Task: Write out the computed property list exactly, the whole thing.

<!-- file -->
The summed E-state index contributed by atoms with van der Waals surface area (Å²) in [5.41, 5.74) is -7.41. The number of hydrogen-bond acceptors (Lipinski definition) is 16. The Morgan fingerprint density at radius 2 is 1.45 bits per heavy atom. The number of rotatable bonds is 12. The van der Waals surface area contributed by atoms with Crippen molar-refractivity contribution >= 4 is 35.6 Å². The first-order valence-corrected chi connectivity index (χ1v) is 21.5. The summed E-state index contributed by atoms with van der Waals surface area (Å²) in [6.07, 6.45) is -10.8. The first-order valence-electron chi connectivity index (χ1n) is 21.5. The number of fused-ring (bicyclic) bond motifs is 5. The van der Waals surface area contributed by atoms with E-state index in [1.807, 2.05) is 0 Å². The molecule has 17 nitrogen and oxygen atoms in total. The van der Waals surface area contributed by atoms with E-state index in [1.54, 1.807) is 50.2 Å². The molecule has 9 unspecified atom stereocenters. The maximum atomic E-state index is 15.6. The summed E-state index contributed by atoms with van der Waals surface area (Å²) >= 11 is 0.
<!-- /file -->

The summed E-state index contributed by atoms with van der Waals surface area (Å²) in [5.41, 5.74) is -7.41. The number of hydrogen-bond acceptors (Lipinski definition) is 16. The Morgan fingerprint density at radius 2 is 1.45 bits per heavy atom. The number of rotatable bonds is 12. The van der Waals surface area contributed by atoms with Crippen molar-refractivity contribution >= 4 is 35.6 Å². The first-order valence-corrected chi connectivity index (χ1v) is 21.5. The summed E-state index contributed by atoms with van der Waals surface area (Å²) in [6.07, 6.45) is -10.8. The first-order valence-electron chi connectivity index (χ1n) is 21.5. The number of fused-ring (bicyclic) bond motifs is 5. The van der Waals surface area contributed by atoms with E-state index in [1.807, 2.05) is 0 Å². The molecule has 17 nitrogen and oxygen atoms in total. The van der Waals surface area contributed by atoms with E-state index in [1.54, 1.807) is 50.2 Å². The molecule has 9 unspecified atom stereocenters. The maximum atomic E-state index is 15.6. The summed E-state index contributed by atoms with van der Waals surface area (Å²) >= 11 is 0.